Knowledge Base

Windows Server - When and How to Take Ownership of a File or Folder

Article Summary: This article provides information on the concept of object ownership in Windows and how to take ownership of a file or folder.

Every object in Windows has an owner, and the importance of ownership becomes evident when an administrator finds himself or herself unable to access an important file or folder because the appropriate permissions have been removed, either intentionally or otherwise. The owner of an object is always able to set permissions on that object, even when the existing permissions would otherwise deny the owner all access to it.

Three groups of users are able to take ownership of an object:

  • Administrators
  • Anyone who has the Take ownership advanced permission on the object.
  • Anyone with the Restore files and directories user right.

The ability to take ownership of an object can be assigned to a user or group, and ownership itself can be taken by a user with the ability to do so. Ownership can also be directly assigned to another user or group by a user with the Restore files and directories user right. To take or assign ownership of a folder, perform the following steps:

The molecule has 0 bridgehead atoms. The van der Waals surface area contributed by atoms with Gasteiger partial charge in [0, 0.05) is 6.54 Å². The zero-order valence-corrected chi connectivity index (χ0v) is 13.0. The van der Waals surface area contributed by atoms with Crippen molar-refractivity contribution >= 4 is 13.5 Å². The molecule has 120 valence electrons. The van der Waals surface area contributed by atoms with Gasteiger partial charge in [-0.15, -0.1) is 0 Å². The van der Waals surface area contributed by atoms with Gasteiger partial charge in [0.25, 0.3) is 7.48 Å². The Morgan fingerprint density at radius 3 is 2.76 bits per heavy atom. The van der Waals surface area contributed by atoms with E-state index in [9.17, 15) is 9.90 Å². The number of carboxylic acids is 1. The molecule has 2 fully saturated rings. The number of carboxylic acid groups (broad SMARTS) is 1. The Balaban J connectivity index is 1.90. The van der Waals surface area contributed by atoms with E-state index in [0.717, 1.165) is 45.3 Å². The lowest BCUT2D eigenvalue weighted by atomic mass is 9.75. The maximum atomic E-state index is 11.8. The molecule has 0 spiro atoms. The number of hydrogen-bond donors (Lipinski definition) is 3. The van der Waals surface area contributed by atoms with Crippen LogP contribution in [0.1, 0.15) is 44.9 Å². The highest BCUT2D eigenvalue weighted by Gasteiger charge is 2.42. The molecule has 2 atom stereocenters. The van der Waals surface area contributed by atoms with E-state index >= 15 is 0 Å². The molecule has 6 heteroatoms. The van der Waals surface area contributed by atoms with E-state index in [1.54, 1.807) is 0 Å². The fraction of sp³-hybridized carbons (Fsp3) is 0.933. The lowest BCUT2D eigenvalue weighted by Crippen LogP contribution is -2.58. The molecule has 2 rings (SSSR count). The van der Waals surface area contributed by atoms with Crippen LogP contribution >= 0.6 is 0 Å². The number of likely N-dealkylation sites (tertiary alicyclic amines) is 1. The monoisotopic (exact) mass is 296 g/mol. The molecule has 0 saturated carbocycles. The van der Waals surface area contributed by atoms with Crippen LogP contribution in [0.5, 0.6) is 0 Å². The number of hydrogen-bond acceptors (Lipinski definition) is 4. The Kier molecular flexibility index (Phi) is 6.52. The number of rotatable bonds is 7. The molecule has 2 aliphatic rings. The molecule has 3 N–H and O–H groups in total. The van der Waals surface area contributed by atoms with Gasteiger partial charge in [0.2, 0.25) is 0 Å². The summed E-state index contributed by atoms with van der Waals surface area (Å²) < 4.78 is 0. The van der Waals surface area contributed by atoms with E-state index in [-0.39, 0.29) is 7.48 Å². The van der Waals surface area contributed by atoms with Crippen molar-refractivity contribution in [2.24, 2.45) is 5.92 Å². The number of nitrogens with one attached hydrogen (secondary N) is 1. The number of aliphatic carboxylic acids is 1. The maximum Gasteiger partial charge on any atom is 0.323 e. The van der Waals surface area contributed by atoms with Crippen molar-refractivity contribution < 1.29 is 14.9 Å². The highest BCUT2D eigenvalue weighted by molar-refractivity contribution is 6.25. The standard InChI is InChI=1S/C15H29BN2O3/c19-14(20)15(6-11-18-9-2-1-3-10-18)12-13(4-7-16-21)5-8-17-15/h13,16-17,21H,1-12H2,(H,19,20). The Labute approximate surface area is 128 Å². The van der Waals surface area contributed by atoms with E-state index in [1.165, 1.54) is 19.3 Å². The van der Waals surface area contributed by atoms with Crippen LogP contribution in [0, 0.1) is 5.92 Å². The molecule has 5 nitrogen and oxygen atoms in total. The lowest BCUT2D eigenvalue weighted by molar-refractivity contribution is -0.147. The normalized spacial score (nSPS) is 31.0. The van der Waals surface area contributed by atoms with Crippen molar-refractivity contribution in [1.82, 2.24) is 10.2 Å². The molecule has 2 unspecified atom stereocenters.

1. Right-click the folder in Windows Explorer and select Properties.
  2. In the Security tab of the properties window, click Advanced.
  3. In the Owner tab of the Advanced Security Settings window, click Edit.
  4. Select the user or group that should be given ownership. Only users with the Restore files and directories user right will have the Other users or groups button enabled.
  5. To change the ownership of the folder's contents as well as the folder itself, make sure the Replace owner on subcontainers and objects box is checked.
  6. Click OK. If you are changing the ownership of a large number of objects, the operation may take a while.
  7. A popup will appear informing you that you must close the folder's properties page and reopen it before you can change the permissions on the folder. Click OK to dismiss it.

You (or the user to whom you assigned ownership) may now change the permissions on the folder in question.

Quick Tips content is self-published by the Dell Support Professionals who resolve issues daily. In order to achieve a speedy publication, Quick Tips may represent only partial solutions or work-arounds that are still in development or pending further proof of successfully resolving an issue. As such Quick Tips have not been reviewed, validated or approved by Dell and should be used with appropriate caution. Dell shall not be liable for any loss, including but not limited to loss of data, loss of profit or loss of revenue, which customers may incur by following any procedure or advice set out in the Quick Tips.

Article ID: SLN266075

Last Date Modified: 09/08/2014 02:34 PM

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